What is literature for children?
Children's literature has its roots in the stories and songs that adults told their children before publishing existed, as part of the wider oral tradition. Because of this it can be difficult to track the development of early stories. Even since widespread printing, many classic tales were originally created for adults and have been adapted for a younger audience.
There is no single, widely accepted definition of children's literature. It can be broadly defined as anything that children read, but a more useful definition may be fiction, poetry and drama intended for and used by children and young people, a list to which many add non-fiction. Nancy Anderson of the College of Education at the University of South Florida defines children's literature as all books written for children, "excluding works such as comic books, joke books, cartoon books, and nonfiction works that are not intended to be read from front to back, such as dictionaries, encyclopedias, and other reference material".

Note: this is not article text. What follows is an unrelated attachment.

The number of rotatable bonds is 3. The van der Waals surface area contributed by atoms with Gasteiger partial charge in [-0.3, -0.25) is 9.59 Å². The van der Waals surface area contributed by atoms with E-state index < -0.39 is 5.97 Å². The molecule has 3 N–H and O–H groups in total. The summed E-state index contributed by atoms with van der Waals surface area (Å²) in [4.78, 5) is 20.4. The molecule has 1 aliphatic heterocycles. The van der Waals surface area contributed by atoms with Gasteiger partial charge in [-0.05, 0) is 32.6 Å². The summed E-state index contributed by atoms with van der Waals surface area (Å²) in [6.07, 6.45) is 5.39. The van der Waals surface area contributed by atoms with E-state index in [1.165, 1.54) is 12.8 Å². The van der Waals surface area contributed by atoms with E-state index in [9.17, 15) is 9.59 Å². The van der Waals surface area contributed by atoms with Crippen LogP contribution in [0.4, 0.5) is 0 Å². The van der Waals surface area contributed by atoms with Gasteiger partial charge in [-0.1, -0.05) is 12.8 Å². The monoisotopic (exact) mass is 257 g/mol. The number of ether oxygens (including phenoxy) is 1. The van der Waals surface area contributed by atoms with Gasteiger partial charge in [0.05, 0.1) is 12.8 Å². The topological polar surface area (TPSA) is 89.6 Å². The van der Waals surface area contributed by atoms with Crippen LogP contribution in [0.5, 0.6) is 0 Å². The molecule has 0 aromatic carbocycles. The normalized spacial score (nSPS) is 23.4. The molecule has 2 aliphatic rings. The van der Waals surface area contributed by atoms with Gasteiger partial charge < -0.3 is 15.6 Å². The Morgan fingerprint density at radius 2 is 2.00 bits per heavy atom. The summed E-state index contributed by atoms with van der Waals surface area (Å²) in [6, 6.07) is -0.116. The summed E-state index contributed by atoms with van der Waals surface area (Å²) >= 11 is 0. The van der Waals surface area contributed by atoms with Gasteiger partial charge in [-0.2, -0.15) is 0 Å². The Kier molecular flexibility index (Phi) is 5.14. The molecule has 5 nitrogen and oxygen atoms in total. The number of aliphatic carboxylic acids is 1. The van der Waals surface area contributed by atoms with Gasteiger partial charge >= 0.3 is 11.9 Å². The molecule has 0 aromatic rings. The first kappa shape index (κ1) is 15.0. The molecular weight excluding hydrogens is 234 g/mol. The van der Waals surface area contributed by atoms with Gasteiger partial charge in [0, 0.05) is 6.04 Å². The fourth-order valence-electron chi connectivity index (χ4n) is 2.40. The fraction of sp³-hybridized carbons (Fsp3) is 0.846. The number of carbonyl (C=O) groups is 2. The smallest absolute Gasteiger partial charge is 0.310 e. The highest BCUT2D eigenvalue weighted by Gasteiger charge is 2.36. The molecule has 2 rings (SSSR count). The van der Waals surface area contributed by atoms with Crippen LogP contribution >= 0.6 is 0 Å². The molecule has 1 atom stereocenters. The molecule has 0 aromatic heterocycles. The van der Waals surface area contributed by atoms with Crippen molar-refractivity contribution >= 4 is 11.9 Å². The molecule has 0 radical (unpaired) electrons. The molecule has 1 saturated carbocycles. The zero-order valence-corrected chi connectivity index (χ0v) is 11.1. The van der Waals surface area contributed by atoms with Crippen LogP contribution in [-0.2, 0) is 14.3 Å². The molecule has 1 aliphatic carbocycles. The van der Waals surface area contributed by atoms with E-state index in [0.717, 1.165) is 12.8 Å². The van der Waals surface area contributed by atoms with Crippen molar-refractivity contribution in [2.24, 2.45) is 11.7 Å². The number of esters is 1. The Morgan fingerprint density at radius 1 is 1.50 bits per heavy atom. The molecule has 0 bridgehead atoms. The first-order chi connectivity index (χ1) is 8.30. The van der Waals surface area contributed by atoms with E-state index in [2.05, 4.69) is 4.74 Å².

Children's literature can be divided a number ways. Two useful divisions are genre and intended age of the reader.
Children's literature by genre
A literary genre is a category of literary composition. Genres may be determined by technique, tone, content, or length. Anderson lists six categories of children's literature, with some significant subgenres:
- Picture books, including board books, concept books (teaching an alphabet or counting for example), pattern books, and wordless books.
- Traditional literature, including folktales, which convey the legends, customs, superstitions, and beliefs of people in past times. This genre can be further broken down into myths, fables, legends, and fairy tales.
- Fiction, including fantasy, realistic fiction and historical fiction.
- Biography and autobiography.
- Poetry and verse.